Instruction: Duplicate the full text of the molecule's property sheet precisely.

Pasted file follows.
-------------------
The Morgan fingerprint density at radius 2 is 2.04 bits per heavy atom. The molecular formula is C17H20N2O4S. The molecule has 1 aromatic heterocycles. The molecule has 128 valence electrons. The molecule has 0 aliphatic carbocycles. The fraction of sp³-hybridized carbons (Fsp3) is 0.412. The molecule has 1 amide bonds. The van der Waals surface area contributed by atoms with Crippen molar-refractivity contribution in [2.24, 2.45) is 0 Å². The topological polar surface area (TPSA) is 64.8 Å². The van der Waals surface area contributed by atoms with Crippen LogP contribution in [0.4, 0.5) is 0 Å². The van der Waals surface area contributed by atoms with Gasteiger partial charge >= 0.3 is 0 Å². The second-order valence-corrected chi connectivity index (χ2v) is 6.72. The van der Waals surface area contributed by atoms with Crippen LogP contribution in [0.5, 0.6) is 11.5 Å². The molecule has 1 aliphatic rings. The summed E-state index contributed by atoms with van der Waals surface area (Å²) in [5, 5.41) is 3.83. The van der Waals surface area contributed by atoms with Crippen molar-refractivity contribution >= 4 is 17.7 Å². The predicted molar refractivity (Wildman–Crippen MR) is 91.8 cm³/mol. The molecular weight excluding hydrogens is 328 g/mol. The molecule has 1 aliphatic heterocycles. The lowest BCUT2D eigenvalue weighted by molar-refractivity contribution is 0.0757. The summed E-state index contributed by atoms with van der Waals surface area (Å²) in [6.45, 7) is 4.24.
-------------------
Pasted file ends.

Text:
The Morgan fingerprint density at radius 2 is 2.04 bits per heavy atom. The molecular formula is C17H20N2O4S. The molecule has 1 aromatic heterocycles. The molecule has 128 valence electrons. The molecule has 0 aliphatic carbocycles. The fraction of sp³-hybridized carbons (Fsp3) is 0.412. The molecule has 1 amide bonds. The van der Waals surface area contributed by atoms with Crippen molar-refractivity contribution in [2.24, 2.45) is 0 Å². The topological polar surface area (TPSA) is 64.8 Å². The van der Waals surface area contributed by atoms with Crippen LogP contribution in [0.4, 0.5) is 0 Å². The van der Waals surface area contributed by atoms with Gasteiger partial charge >= 0.3 is 0 Å². The second-order valence-corrected chi connectivity index (χ2v) is 6.72. The van der Waals surface area contributed by atoms with Crippen LogP contribution in [0.5, 0.6) is 11.5 Å². The molecule has 1 aliphatic rings. The summed E-state index contributed by atoms with van der Waals surface area (Å²) in [5, 5.41) is 3.83. The van der Waals surface area contributed by atoms with Crippen molar-refractivity contribution >= 4 is 17.7 Å². The predicted molar refractivity (Wildman–Crippen MR) is 91.8 cm³/mol. The molecular weight excluding hydrogens is 328 g/mol. The molecule has 1 aliphatic heterocycles. The lowest BCUT2D eigenvalue weighted by molar-refractivity contribution is 0.0757. The summed E-state index contributed by atoms with van der Waals surface area (Å²) in [6.45, 7) is 4.24.